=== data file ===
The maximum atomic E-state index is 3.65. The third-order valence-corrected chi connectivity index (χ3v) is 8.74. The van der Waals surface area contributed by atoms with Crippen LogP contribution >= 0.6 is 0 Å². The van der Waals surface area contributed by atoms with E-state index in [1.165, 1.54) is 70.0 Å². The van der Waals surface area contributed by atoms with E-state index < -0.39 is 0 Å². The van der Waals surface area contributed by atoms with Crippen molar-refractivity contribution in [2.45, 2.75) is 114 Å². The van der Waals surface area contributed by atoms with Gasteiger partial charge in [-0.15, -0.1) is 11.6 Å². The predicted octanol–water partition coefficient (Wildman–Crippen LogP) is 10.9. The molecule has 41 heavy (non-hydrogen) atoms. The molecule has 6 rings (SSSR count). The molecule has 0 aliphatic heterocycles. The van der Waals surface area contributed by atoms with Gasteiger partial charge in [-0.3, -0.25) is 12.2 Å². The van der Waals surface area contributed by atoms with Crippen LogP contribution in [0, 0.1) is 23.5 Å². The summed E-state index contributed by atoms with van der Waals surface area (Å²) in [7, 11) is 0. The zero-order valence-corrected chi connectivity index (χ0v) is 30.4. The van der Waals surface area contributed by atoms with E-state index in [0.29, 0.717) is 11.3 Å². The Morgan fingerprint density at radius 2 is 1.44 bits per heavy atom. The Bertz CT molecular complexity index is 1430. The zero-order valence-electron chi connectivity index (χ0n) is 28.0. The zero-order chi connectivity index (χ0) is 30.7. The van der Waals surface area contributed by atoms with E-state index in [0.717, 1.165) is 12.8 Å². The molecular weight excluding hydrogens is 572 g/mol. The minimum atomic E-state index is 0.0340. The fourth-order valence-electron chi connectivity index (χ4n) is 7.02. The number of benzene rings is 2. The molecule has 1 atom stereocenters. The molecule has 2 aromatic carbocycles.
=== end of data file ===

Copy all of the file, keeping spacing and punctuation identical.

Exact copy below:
The maximum atomic E-state index is 3.65. The third-order valence-corrected chi connectivity index (χ3v) is 8.74. The van der Waals surface area contributed by atoms with Crippen LogP contribution >= 0.6 is 0 Å². The van der Waals surface area contributed by atoms with E-state index in [1.165, 1.54) is 70.0 Å². The van der Waals surface area contributed by atoms with E-state index < -0.39 is 0 Å². The van der Waals surface area contributed by atoms with Crippen molar-refractivity contribution in [2.45, 2.75) is 114 Å². The van der Waals surface area contributed by atoms with Gasteiger partial charge in [-0.15, -0.1) is 11.6 Å². The predicted octanol–water partition coefficient (Wildman–Crippen LogP) is 10.9. The molecule has 41 heavy (non-hydrogen) atoms. The molecule has 6 rings (SSSR count). The molecule has 0 aliphatic heterocycles. The van der Waals surface area contributed by atoms with Gasteiger partial charge in [-0.3, -0.25) is 12.2 Å². The van der Waals surface area contributed by atoms with Crippen LogP contribution in [0, 0.1) is 23.5 Å². The summed E-state index contributed by atoms with van der Waals surface area (Å²) in [7, 11) is 0. The zero-order valence-corrected chi connectivity index (χ0v) is 30.4. The van der Waals surface area contributed by atoms with E-state index in [0.29, 0.717) is 11.3 Å². The Morgan fingerprint density at radius 2 is 1.44 bits per heavy atom. The Bertz CT molecular complexity index is 1430. The zero-order valence-electron chi connectivity index (χ0n) is 28.0. The zero-order chi connectivity index (χ0) is 30.7. The van der Waals surface area contributed by atoms with E-state index in [0.717, 1.165) is 12.8 Å². The molecular weight excluding hydrogens is 572 g/mol. The minimum atomic E-state index is 0.0340. The fourth-order valence-electron chi connectivity index (χ4n) is 7.02. The number of benzene rings is 2. The molecule has 1 atom stereocenters. The molecule has 2 aromatic carbocycles.